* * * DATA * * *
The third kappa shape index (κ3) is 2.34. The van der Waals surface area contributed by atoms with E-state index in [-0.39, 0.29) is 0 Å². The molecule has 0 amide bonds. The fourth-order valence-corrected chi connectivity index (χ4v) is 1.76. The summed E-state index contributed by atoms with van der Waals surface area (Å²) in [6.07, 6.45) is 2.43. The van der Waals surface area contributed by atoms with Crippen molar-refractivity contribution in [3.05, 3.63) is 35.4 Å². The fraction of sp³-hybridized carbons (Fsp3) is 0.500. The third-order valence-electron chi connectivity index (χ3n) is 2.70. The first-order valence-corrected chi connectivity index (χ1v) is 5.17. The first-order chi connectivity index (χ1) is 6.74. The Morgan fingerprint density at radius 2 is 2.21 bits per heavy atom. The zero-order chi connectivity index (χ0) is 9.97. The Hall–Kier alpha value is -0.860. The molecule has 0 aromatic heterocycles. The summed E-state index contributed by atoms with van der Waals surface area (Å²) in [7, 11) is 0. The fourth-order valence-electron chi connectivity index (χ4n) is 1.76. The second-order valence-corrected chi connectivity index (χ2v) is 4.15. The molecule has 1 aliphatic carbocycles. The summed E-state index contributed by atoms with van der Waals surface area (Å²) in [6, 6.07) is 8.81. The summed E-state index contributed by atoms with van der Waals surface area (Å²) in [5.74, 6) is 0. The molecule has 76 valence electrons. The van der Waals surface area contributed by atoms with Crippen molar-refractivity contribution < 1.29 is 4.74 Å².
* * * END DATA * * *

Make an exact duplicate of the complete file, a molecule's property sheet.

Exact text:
The third kappa shape index (κ3) is 2.34. The van der Waals surface area contributed by atoms with E-state index in [-0.39, 0.29) is 0 Å². The molecule has 0 amide bonds. The fourth-order valence-corrected chi connectivity index (χ4v) is 1.76. The summed E-state index contributed by atoms with van der Waals surface area (Å²) in [6.07, 6.45) is 2.43. The van der Waals surface area contributed by atoms with Crippen molar-refractivity contribution in [3.05, 3.63) is 35.4 Å². The fraction of sp³-hybridized carbons (Fsp3) is 0.500. The third-order valence-electron chi connectivity index (χ3n) is 2.70. The first-order valence-corrected chi connectivity index (χ1v) is 5.17. The first-order chi connectivity index (χ1) is 6.74. The Morgan fingerprint density at radius 2 is 2.21 bits per heavy atom. The zero-order chi connectivity index (χ0) is 9.97. The Hall–Kier alpha value is -0.860. The molecule has 0 aromatic heterocycles. The summed E-state index contributed by atoms with van der Waals surface area (Å²) in [7, 11) is 0. The fourth-order valence-electron chi connectivity index (χ4n) is 1.76. The second-order valence-corrected chi connectivity index (χ2v) is 4.15. The molecule has 1 aliphatic carbocycles. The summed E-state index contributed by atoms with van der Waals surface area (Å²) in [6, 6.07) is 8.81. The summed E-state index contributed by atoms with van der Waals surface area (Å²) in [5.74, 6) is 0. The molecule has 76 valence electrons. The van der Waals surface area contributed by atoms with Crippen molar-refractivity contribution < 1.29 is 4.74 Å².